I have to admit that I’m not a big fan of The Crown. I watched the first few series more out of professional duty than anything else, and found it irritatingly one-dimensional, reductive and exhaustingly clichéd, little more than a high-budget soap.
Unlike other shows about the royal family, which either seek to satirize or stylize their existence, The Crown is mawkish and exploitative.
Its creators have never seen the real-life counterparts of their on-screen characters with any kind of humanity, viewing their lives, loves and personal tragedies as nothing more than a goldmine to be exploited for maximum profit.
‘Fair enough’, you might say. “It’s showbiz.” But what’s really sad is that in this respect they probably have a lot in common with two of the royal family’s own most high-profile members, the Duke and Duchess of Sussex, who funded their move to America by joining the Netflix payroll to the tune of several. million dollars.
People have often expressed some dismay that the Queen’s grandson should willingly take the shilling of a garment which over the years has been at best economical with his family’s truth, at worst downright profitable.
But in my opinion it makes perfect sense. After all, I think their goals are perfectly aligned: make as much money out of The Firm as possible.
Two of the royal family’s own most high-profile members, the Duke and Duchess of Sussex (pictured in June), who funded their move to America by joining Netflix’s multi-million dollar payroll.
Regardless, King Charles is still grieving. Now he faces being portrayed in The Crown as a pushy usurper
The Crown does this by spinning half-truths and gossip into high-rating drama that people, especially Americans, swallow without question; meanwhile, the duke and duchess exchange their connections with the folks at home – all the while trashing the institution that feeds them by casting themselves as victims of an amorphous conspiracy.
Why on earth wouldn’t they go to bed with Netflix? It’s the perfect partnership.
The latest kick in the teeth for the royals – who, let’s not forget, have just suffered a colossal death – comes in the first episode of the fifth series, which covers the years from 1991 to 1996, which includes the breakdown of Charles’ marriage to Diana.
It opens with the late queen, aged 65, being portrayed as a hopeless has-host, stuck in the past and desperate to cling to power beyond her sell-by date, despite the wishes of her people, who, according to a poll, want she wanted to abdicate.
It is not even a month since she was finally laid to rest in Windsor; but that doesn’t bother Netflix. Business is business, ratings are ratings. If anything, they’re probably counting on her death making it more likely that people will tune in.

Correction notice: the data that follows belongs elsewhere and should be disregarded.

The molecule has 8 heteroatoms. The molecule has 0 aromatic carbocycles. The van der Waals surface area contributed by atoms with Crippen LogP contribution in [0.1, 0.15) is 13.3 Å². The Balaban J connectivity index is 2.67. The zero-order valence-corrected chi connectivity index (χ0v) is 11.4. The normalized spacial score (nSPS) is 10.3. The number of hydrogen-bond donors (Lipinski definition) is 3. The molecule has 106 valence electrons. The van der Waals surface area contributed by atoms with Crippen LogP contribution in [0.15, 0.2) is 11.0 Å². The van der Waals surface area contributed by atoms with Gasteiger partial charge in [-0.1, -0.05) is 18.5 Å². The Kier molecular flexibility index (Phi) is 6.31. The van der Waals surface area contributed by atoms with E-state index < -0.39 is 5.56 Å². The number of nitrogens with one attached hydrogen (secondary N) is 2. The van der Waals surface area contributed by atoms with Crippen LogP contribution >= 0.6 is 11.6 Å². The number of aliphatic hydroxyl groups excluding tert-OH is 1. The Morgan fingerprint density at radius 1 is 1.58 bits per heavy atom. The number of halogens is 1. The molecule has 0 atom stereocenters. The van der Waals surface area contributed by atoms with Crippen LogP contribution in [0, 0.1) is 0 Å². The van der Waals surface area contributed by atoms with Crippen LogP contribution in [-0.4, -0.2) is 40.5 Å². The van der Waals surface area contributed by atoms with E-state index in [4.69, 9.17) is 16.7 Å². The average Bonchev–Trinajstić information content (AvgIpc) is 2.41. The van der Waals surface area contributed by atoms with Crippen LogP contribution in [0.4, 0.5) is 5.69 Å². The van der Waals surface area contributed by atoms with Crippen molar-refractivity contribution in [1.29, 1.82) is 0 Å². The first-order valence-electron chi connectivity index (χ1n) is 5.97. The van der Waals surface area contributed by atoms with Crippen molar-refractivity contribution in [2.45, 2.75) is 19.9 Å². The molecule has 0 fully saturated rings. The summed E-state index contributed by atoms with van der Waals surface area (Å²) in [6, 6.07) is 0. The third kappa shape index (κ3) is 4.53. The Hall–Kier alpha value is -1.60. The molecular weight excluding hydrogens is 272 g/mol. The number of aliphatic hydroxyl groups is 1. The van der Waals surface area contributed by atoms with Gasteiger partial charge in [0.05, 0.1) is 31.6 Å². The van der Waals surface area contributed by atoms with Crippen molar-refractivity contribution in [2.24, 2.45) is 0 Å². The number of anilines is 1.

Regardless, her son, King Charles, is still grieving. Now he faces being portrayed as a pushy usurper, desperate to get his mother out of the way so he can get his hands on her crown.
The latest kick in the teeth for the royals comes in episode one of the fifth series. It opens with the late Queen (played by Imelda Staunton picture) at the age of 65 being depicted as a hopeless haste host, stuck in the past and desperate to hold on to power
The Prince of Wales accused Netflix of ‘profiteering’ from his family, and in particular his mother’s infamous Panorama interview, obtained by Martin Bashir under false pretenses, (pictured) which will also be depicted in the upcoming series
Not only is it monstrously disrespectful, it’s downright cruel. But it doesn’t matter, because let’s not forget: The royals aren’t real people anyway, they’re just cash cows for Netflix executives. In some ways, though, you can’t blame them. They are just doing their job. Prince Harry, on the other hand, now it’s a completely different matter.
It is his so-called loved ones, his family, his father and grandmother, who are being exploited. You might have thought that he would at least have nothing to do with the perpetrators, quite possibly speak out against them. After all, he is not exactly backward in coming forward when it comes to voicing his grievances against other sectors of the media.
But no. Not a peep. Funny that.
Leave it to Prince Harry’s brother to tell the truth and shame the Devil. The Prince of Wales accused Netflix of ‘profiteering’ from his family, and in particular his mother’s infamous Panorama interview given to Martin Bashir under false pretenses, which will also be depicted in the upcoming series.
Harry has never hidden his hatred for those he believes persecuted his mother to her death. How sad that he should now find himself on the payroll of those who turn her—and the rest of the royals’—pain into entertainment.